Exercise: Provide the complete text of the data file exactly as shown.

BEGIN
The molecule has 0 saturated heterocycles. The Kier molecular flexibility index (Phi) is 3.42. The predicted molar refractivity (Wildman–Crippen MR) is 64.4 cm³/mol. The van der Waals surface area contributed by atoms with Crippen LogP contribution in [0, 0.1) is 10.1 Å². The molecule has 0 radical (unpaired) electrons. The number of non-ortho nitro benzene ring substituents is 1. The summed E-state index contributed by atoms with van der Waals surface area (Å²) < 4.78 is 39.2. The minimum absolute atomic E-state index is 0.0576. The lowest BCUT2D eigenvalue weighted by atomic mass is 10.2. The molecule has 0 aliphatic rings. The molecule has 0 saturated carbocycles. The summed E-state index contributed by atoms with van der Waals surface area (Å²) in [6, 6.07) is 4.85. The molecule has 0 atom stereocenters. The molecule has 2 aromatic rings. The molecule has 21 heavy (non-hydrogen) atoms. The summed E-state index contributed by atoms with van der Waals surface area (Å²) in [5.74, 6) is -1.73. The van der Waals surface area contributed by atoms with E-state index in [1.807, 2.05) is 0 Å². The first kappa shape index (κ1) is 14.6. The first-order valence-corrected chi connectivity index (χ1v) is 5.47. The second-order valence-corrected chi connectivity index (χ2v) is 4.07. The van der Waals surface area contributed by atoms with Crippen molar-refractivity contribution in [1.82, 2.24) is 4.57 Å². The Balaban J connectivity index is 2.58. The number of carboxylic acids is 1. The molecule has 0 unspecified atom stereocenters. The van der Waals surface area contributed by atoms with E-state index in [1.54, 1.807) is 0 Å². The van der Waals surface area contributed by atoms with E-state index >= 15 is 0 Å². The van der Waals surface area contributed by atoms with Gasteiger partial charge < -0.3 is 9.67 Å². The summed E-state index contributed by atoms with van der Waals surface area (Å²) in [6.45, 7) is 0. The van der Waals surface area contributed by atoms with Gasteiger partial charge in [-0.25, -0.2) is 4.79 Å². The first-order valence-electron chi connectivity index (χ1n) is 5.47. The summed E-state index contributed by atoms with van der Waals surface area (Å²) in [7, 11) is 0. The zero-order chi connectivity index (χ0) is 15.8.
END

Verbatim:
The molecule has 0 saturated heterocycles. The Kier molecular flexibility index (Phi) is 3.42. The predicted molar refractivity (Wildman–Crippen MR) is 64.4 cm³/mol. The van der Waals surface area contributed by atoms with Crippen LogP contribution in [0, 0.1) is 10.1 Å². The molecule has 0 radical (unpaired) electrons. The number of non-ortho nitro benzene ring substituents is 1. The summed E-state index contributed by atoms with van der Waals surface area (Å²) < 4.78 is 39.2. The minimum absolute atomic E-state index is 0.0576. The lowest BCUT2D eigenvalue weighted by atomic mass is 10.2. The molecule has 0 aliphatic rings. The molecule has 0 saturated carbocycles. The summed E-state index contributed by atoms with van der Waals surface area (Å²) in [6, 6.07) is 4.85. The molecule has 0 atom stereocenters. The molecule has 2 aromatic rings. The molecule has 21 heavy (non-hydrogen) atoms. The summed E-state index contributed by atoms with van der Waals surface area (Å²) in [5.74, 6) is -1.73. The van der Waals surface area contributed by atoms with E-state index in [1.807, 2.05) is 0 Å². The first kappa shape index (κ1) is 14.6. The first-order valence-corrected chi connectivity index (χ1v) is 5.47. The second-order valence-corrected chi connectivity index (χ2v) is 4.07. The van der Waals surface area contributed by atoms with Crippen molar-refractivity contribution in [1.82, 2.24) is 4.57 Å². The Balaban J connectivity index is 2.58. The number of carboxylic acids is 1. The molecule has 0 unspecified atom stereocenters. The van der Waals surface area contributed by atoms with E-state index in [1.54, 1.807) is 0 Å². The van der Waals surface area contributed by atoms with E-state index >= 15 is 0 Å². The van der Waals surface area contributed by atoms with Gasteiger partial charge < -0.3 is 9.67 Å². The summed E-state index contributed by atoms with van der Waals surface area (Å²) in [6.45, 7) is 0. The van der Waals surface area contributed by atoms with Gasteiger partial charge in [-0.25, -0.2) is 4.79 Å². The first-order valence-electron chi connectivity index (χ1n) is 5.47. The summed E-state index contributed by atoms with van der Waals surface area (Å²) in [7, 11) is 0. The zero-order chi connectivity index (χ0) is 15.8.